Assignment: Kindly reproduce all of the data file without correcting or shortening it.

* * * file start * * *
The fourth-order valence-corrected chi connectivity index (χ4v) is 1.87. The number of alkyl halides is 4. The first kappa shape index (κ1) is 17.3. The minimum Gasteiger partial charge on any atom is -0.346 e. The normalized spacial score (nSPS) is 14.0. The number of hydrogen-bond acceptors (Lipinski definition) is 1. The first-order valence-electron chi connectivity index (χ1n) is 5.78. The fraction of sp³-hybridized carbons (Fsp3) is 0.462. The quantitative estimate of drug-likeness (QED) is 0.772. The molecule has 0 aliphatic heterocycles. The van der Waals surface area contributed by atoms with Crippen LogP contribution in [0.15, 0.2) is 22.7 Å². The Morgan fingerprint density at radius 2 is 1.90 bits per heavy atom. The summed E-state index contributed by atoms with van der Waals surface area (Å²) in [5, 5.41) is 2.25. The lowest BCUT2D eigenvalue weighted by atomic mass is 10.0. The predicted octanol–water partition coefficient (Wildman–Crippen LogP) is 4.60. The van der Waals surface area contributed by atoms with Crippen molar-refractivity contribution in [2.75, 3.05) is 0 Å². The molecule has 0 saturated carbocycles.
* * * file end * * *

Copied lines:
The fourth-order valence-corrected chi connectivity index (χ4v) is 1.87. The number of alkyl halides is 4. The first kappa shape index (κ1) is 17.3. The minimum Gasteiger partial charge on any atom is -0.346 e. The normalized spacial score (nSPS) is 14.0. The number of hydrogen-bond acceptors (Lipinski definition) is 1. The first-order valence-electron chi connectivity index (χ1n) is 5.78. The fraction of sp³-hybridized carbons (Fsp3) is 0.462. The quantitative estimate of drug-likeness (QED) is 0.772. The molecule has 0 aliphatic heterocycles. The van der Waals surface area contributed by atoms with Crippen LogP contribution in [0.15, 0.2) is 22.7 Å². The Morgan fingerprint density at radius 2 is 1.90 bits per heavy atom. The summed E-state index contributed by atoms with van der Waals surface area (Å²) in [5, 5.41) is 2.25. The lowest BCUT2D eigenvalue weighted by atomic mass is 10.0. The predicted octanol–water partition coefficient (Wildman–Crippen LogP) is 4.60. The van der Waals surface area contributed by atoms with Crippen molar-refractivity contribution in [2.75, 3.05) is 0 Å². The molecule has 0 saturated carbocycles.